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I can remember getting off the boat at Circular Quay, Sydney. I was 8 years old and my brother was 6 years old. My mother had ‘taken’ us away to Scotland because of marital disharmony and we had lived with our grandmother for two years in Edinburgh. This was the second time.
When I was young I thought all children lived with their grandmother and apart from their father. Normality is not necessarily normality; it is just what you have to put up with. It is so important for fathers to create the right ‘normality’ for their children and family. But on with the story …
My dad hadn’t seen us for two years and he was so excited he had bought a good supply of firecrackers to let off in broad daylight at Circular Quay. The loud explosions delighted my brother and I but my mum was less than enthusiastic. In fact, she was horrified, but we won’t go there.
It was the tuppenny bungers that we really got excited about because they sounded like a small stick of gelignite. They were legal in 1963 but now they are illegal. If you made the mistake of holding one in your hand it could blow of your hand or fingers. This of course all added to the excitement and was the beginning of my long love affair with fireworks and explosives of any kind.
When I was about 13 years old, with the help of the Encyclopaedia Britannica and my dad’s encouragement, my brother and I made gunpowder and started to create and make our own fireworks. After reading up on the formula for nitro-glycerine in the Encyclopaedia Britannica, I decided I wanted to make nitro-glycerine, a highly unstable mixture of sulphuric and nitric acid with glycerine. I was able to acquire sulphuric acid and glycerine but I spent a number of years trying to make nitric acid, but it proved to be beyond my reach, of which I am now glad. Alfred Nobel, the man who invented dynamite lost his younger brother in 1864 in a explosion at his explosives factory in Sweden. I might have become a statistic if I had succeeded.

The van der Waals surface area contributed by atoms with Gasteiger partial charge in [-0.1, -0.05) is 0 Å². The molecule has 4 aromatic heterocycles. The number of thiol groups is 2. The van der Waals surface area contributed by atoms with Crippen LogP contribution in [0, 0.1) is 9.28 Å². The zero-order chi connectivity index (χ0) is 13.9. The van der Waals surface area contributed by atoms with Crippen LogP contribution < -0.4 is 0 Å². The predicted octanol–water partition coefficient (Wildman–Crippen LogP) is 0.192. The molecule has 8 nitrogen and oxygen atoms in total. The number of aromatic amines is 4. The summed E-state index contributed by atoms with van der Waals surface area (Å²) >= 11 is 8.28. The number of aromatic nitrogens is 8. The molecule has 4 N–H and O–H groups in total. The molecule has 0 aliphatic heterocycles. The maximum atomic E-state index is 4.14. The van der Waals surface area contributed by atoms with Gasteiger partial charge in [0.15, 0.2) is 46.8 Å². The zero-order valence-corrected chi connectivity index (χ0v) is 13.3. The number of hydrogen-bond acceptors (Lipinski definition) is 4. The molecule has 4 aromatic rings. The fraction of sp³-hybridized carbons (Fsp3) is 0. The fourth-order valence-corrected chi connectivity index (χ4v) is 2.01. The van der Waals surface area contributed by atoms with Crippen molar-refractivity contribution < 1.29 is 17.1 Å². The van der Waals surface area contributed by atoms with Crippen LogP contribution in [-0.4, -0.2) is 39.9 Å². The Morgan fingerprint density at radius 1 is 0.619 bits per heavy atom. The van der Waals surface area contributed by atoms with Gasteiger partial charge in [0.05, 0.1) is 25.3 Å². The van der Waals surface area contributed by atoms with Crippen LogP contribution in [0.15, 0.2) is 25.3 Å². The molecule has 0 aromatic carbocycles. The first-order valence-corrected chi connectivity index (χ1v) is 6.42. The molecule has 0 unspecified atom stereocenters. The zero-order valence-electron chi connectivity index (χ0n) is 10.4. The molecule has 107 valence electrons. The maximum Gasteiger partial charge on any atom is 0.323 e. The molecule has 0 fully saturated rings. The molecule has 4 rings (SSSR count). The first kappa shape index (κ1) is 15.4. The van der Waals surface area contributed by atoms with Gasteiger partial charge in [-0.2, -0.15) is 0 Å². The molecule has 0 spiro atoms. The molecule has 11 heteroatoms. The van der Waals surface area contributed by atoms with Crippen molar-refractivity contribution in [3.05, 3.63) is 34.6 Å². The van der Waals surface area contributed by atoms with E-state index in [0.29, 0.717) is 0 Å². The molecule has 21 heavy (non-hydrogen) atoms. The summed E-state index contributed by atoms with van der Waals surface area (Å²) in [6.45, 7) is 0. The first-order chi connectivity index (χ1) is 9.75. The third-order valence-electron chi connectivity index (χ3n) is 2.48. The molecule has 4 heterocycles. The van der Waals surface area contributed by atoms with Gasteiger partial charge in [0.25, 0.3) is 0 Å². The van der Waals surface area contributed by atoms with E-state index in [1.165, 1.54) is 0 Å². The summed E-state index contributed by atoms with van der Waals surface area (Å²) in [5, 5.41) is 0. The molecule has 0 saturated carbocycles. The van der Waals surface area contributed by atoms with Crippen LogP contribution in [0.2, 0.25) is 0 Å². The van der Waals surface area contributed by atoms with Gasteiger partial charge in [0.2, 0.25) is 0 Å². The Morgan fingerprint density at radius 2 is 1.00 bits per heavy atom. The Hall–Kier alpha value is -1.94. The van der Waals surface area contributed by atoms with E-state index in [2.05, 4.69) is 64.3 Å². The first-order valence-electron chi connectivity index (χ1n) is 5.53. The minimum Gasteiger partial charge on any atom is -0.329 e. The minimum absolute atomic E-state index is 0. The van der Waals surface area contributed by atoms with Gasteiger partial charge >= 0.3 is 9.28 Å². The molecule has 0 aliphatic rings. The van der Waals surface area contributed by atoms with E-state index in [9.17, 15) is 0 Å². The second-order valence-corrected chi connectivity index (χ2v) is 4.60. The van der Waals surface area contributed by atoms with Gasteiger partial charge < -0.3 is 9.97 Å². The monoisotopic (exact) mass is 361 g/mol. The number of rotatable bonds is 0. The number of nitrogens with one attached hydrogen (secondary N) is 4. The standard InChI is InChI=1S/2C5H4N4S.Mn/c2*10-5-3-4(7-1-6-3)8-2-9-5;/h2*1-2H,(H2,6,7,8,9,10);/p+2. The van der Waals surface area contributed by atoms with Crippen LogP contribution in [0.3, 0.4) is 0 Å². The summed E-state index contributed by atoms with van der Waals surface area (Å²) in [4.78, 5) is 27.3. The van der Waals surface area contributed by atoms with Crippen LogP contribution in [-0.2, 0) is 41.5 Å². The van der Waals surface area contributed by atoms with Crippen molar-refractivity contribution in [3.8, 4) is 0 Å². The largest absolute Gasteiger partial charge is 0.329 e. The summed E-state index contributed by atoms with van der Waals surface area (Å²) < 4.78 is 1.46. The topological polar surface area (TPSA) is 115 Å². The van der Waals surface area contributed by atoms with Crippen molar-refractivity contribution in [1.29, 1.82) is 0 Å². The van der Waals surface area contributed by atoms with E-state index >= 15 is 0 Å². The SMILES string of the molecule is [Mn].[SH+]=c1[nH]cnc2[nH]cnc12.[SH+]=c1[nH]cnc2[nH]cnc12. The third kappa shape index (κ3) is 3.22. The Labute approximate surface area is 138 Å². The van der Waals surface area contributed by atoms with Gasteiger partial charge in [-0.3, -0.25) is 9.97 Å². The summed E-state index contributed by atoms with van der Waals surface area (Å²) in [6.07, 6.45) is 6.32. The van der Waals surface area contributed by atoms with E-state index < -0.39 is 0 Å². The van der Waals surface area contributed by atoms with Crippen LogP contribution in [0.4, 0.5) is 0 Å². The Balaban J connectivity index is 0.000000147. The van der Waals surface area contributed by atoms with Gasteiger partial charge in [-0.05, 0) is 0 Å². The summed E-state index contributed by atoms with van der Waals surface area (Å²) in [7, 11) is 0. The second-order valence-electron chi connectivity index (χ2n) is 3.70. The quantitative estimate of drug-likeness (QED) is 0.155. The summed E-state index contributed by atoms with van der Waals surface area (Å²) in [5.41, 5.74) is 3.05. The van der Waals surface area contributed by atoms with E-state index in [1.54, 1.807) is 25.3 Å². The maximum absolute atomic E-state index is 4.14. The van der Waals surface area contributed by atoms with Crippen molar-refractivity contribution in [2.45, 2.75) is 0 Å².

Being who I am, I succeeded in sharing my love of fireworks and explosives with my children, much to my wife’s consternation. She did in fact have a very expensive Tupperware tray that suffered a premature death when the gunpowder we were making accidentally caught on fire after it had dried out too quickly in the oven. She also found a Tupperware celery keeper outside somewhere after it too had melted from a failed experiment.
Fast forward to when I got the call from the School Principal.
“Mr Marsh,” he said. “Can I have a few words with you?”
“No problems,” I replied. “How can I help?”
“Your son has just blown up one of the ceramic toilets in the amenities block.”
I was finding it hard not to laugh considering the gravity of the situation. You see, my son was in Year 12 and he was the School Captain. He had done this terrible deed while conducting a scientific experiment on the displacement of water in the toilet bowl in the company of a couple of young impressionable Year 10 students who, like him, were budding scientists following in the footsteps of their master.
I quickly assured the Principal that I was deeply saddened by such behaviour and told him that I would support the school in whatever disciplinary measures they should wish to impose. When my son came home he explained that he was seeing how many waterproof bungers were required to displace the water in the toilet bowl, when the cistern itself shattered under the unforseen energy of the pent up explosion.
I could easily have ‘hit the roof’ but I told him firmly that he would have to pay for the repairs out of his own money and submit to the discipline the school required. Every action causes an equal and opposite reaction. To shield him from the consequences would have been unwise but to come down heavily on him would have made me the hypocrite of all hypocrites. Homer was right to say, “It behoves a father to be blameless if he expects his child to be”, or as Robert Fulghum said, “Don’t worry that your children never listen to you; worry that they are always watching you”.
My son had simply and dutifully reproduced his grandfather’s love of fireworks and his father’s passion for explosions and taken that passion to the next level. The scripture that says, ‘The sins of the fathers will be visited to the third and fourth generation’ was now living in technicolour. The good news is that no one was hurt and the head teacher could also see the funny side of the situation.
When my son was presented with the Year 12 Dux of the Year Award, he was also presented with a broken piece of toilet porcelain, set in timber, with an inscription to remind him of his explosive DNA.
Look for the good things you can pass on to your children and avoid the bad. When your past comes back to bite you, don’t be afraid to smile at your mistakes.
Yours for keeping a sense of humour
PS If you would like to put in a comment in the Online Opinion article I wrote to support fathers and men in the public square please read and comment here: here.